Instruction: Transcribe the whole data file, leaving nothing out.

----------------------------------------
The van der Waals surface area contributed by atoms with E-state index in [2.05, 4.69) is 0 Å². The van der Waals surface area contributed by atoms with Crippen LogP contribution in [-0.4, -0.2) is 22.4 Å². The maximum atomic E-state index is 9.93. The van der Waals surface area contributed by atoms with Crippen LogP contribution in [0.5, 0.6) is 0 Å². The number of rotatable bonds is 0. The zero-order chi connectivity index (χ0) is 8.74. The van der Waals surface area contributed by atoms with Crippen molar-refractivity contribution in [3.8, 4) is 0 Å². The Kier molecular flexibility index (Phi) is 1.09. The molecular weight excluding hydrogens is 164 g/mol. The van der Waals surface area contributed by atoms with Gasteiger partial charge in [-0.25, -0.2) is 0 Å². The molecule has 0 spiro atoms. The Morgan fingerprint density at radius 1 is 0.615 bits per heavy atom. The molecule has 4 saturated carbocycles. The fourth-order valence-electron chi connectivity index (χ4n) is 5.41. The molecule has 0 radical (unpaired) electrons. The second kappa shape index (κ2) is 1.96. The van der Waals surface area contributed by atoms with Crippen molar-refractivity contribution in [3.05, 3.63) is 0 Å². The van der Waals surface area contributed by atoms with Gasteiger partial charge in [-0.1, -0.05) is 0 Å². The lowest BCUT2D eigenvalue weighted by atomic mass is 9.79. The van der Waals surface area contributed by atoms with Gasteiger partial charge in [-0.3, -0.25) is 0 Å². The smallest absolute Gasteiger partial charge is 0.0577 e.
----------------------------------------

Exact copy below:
The van der Waals surface area contributed by atoms with E-state index in [2.05, 4.69) is 0 Å². The van der Waals surface area contributed by atoms with Crippen LogP contribution in [-0.4, -0.2) is 22.4 Å². The maximum atomic E-state index is 9.93. The van der Waals surface area contributed by atoms with Crippen LogP contribution in [0.5, 0.6) is 0 Å². The number of rotatable bonds is 0. The zero-order chi connectivity index (χ0) is 8.74. The van der Waals surface area contributed by atoms with Crippen molar-refractivity contribution in [3.8, 4) is 0 Å². The Kier molecular flexibility index (Phi) is 1.09. The molecular weight excluding hydrogens is 164 g/mol. The van der Waals surface area contributed by atoms with Gasteiger partial charge in [-0.25, -0.2) is 0 Å². The molecule has 0 spiro atoms. The Morgan fingerprint density at radius 1 is 0.615 bits per heavy atom. The molecule has 4 saturated carbocycles. The fourth-order valence-electron chi connectivity index (χ4n) is 5.41. The molecule has 0 radical (unpaired) electrons. The second kappa shape index (κ2) is 1.96. The van der Waals surface area contributed by atoms with Crippen molar-refractivity contribution in [3.05, 3.63) is 0 Å². The van der Waals surface area contributed by atoms with Gasteiger partial charge in [-0.1, -0.05) is 0 Å². The lowest BCUT2D eigenvalue weighted by atomic mass is 9.79. The van der Waals surface area contributed by atoms with Gasteiger partial charge in [-0.3, -0.25) is 0 Å². The smallest absolute Gasteiger partial charge is 0.0577 e.